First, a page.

This answer has two parts – sort of.
First, it’s the dream. I tried to put it away, but the words would not leave me alone. When my husband believed in me, I didn’t anymore. That confident little four year old with the attitude that dreams are meant to come true still lived inside me, but I was determined not to listen to her. I stepped into professional writing with far more certainty in Jon than in myself.
Second is my faith. At first glance this might look out of order; like I’m putting my husband’s word ahead of God. The truth is, God not only knew writing was part of His purpose for me, He knew I would listen to Jon. I married one of the most honest people I have ever met. When Jon told me it was time to write again, in the core of my being God was speaking to me through him. I wanted to ignore them both – there was too much risk, too much rejection ahead of me. I knew I had talent, but I also knew the industry had a lot to teach me. When Jon urged me to follow my dream again, a wall around my heart fell down – much the way I picture the wall around Jericho crashing to the earth.
From that evening on, I’ve been a writer.
What genre do you usually write?
From the time I was a little girl, I wanted to write kid’s books. Growing into the profession, I wrote and had articles published. Still the dream of writing for children lingered. I bought how-to books, read hundreds of books for kids, and outlined the ones I wanted to write. Then, opportunities to write a devotional book and a novel presented themselves. I tucked the ideas for kids away, promising myself I’d return to them.
I’ve been told the best writers stick to one genre. I think that’s changing as favorite authors like James Scott Bell and Jill Elizabeth Nelson write across genres. I write non-fiction, fiction, poetry, and for kids.
Can you tell us a little about your latest book?
Although Rain Dance is not my latest book, it’s my more recent re-release. I didn’t want to write this one. I was going to write children’s books – not a novel about a woman who has an abortion and another woman who can’t have children. One is an atheist, and the other a conservative Christian. I had plans to write about a wonderful dog, three kids who learn about creation, and a raccoon rescue and release. Abortion and infertility didn’t sound like very much fun.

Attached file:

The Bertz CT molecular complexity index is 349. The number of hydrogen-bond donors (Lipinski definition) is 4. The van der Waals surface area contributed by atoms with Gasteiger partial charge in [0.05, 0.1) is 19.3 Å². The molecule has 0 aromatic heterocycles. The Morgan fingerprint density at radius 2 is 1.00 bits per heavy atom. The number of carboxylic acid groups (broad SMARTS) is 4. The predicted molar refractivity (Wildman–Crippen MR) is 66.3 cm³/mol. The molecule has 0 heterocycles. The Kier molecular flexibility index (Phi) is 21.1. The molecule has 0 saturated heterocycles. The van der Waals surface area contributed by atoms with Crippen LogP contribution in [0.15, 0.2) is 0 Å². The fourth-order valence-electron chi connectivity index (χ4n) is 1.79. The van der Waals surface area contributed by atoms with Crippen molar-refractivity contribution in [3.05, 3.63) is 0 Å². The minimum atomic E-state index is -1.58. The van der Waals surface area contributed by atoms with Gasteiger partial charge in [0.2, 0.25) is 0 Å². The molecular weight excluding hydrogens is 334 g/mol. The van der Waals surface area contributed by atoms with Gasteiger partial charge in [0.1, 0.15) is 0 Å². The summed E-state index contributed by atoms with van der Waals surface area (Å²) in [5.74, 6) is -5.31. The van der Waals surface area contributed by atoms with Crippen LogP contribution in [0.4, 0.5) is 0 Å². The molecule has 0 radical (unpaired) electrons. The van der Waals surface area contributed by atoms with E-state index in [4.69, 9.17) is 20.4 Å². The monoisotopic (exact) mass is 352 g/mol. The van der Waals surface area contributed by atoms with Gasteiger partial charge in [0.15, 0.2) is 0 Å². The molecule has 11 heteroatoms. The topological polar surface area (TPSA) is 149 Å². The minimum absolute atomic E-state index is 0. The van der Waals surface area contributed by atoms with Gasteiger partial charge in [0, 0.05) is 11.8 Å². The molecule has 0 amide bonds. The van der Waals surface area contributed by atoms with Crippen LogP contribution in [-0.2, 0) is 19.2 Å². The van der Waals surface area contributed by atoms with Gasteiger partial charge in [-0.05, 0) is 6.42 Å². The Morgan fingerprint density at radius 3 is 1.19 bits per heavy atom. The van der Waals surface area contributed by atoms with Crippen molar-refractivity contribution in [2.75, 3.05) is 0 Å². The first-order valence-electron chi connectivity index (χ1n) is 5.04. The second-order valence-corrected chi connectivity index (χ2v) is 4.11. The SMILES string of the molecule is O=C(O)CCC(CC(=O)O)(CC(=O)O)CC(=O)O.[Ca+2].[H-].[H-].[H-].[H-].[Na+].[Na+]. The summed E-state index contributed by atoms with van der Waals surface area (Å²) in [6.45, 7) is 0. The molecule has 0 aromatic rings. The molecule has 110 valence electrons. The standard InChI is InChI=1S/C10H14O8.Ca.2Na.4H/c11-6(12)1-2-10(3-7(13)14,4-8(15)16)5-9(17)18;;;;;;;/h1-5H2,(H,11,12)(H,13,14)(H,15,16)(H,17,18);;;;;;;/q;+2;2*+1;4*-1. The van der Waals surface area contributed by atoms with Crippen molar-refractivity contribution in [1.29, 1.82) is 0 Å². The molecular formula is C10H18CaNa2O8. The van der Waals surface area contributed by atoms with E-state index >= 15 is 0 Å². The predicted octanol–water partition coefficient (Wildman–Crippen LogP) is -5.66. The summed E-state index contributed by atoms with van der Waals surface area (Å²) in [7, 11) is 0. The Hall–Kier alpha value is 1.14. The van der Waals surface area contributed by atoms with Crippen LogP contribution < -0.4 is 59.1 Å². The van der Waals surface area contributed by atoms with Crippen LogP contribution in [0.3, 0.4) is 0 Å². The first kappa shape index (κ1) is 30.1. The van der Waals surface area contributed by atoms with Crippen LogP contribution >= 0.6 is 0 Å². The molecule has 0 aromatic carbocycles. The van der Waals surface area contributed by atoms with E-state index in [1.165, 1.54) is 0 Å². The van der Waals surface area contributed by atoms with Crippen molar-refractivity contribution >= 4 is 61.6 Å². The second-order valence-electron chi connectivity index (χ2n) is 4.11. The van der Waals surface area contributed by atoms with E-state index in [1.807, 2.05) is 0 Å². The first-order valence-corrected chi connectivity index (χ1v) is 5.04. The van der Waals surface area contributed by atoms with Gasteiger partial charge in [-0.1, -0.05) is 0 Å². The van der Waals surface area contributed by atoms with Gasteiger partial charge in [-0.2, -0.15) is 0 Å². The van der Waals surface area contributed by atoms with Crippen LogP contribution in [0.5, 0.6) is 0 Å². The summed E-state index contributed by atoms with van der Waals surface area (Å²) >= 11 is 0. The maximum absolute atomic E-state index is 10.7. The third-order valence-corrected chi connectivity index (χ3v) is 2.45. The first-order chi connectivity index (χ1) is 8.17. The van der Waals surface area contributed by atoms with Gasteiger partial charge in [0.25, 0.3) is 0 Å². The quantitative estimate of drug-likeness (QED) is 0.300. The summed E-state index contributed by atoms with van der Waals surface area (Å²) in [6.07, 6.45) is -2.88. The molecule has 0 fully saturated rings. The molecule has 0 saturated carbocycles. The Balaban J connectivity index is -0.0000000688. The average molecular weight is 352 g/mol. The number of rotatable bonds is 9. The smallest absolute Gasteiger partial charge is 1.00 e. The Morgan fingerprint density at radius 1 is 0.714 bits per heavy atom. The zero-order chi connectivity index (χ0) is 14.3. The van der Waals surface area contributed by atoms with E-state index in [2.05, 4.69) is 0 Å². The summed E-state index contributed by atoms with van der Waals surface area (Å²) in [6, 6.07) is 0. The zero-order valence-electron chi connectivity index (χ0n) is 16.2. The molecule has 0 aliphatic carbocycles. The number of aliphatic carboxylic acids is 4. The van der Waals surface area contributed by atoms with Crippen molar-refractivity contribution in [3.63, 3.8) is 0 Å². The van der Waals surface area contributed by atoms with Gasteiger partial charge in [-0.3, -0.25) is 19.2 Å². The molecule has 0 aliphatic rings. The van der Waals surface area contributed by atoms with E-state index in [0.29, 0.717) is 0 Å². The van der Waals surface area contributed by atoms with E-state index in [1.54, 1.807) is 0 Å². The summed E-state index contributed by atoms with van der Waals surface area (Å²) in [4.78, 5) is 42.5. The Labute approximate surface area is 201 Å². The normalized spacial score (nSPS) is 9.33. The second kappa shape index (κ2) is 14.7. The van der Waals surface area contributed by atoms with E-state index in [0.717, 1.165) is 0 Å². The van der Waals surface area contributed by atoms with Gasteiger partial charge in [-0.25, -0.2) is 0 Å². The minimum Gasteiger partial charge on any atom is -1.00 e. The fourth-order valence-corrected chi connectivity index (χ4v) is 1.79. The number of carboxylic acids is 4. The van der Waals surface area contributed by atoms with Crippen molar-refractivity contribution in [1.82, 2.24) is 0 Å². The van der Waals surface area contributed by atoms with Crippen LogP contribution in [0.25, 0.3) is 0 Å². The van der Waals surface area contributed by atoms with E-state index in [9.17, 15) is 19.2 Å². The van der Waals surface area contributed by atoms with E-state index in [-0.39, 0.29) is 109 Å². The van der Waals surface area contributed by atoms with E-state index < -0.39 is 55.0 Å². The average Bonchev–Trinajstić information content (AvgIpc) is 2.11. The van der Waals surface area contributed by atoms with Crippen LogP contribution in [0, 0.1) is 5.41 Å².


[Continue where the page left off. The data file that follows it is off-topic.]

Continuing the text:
However, the book is making a difference, one woman at a time. I’m getting letters, emails, and phone calls from women who have found healing for their wounds. Others are contacting me to let me know the book helped them discover understanding for two women they couldn’t “get” before.
This fact stuns me every month: thousands of women are reading this book. I’m not just living a dream here – I’m living a calling. I thank God through my tears and take my husband out to supper – both are my way of celebrating this small, but significant success.
How do you get an idea for a book?
Ideas find me. I clean house, walk, ride my John Deere Gator on our land, have lunch with friends, watch a movie, hear a song, or listen to family stories. In my life, ideas are everywhere.
What one piece of advice would you give to a beginning writer?
Write what you believe the way you believe it is meant to be written. You can change it later, but work each project this way through the final draft. Stay true to your dream and the story.
Joy started writing as a little girl. She carries a large purse so she can take her journal and an assortment of pens with her. She has eight books in publication and is working on a novel series featuring main character, Olivia Morgan. Joy is also developing a writing group called, Write Yourself Strong, for hurting women. Faith is a vital part of Joy’s life. When she was sixteen, Joy asked God to find her and He did.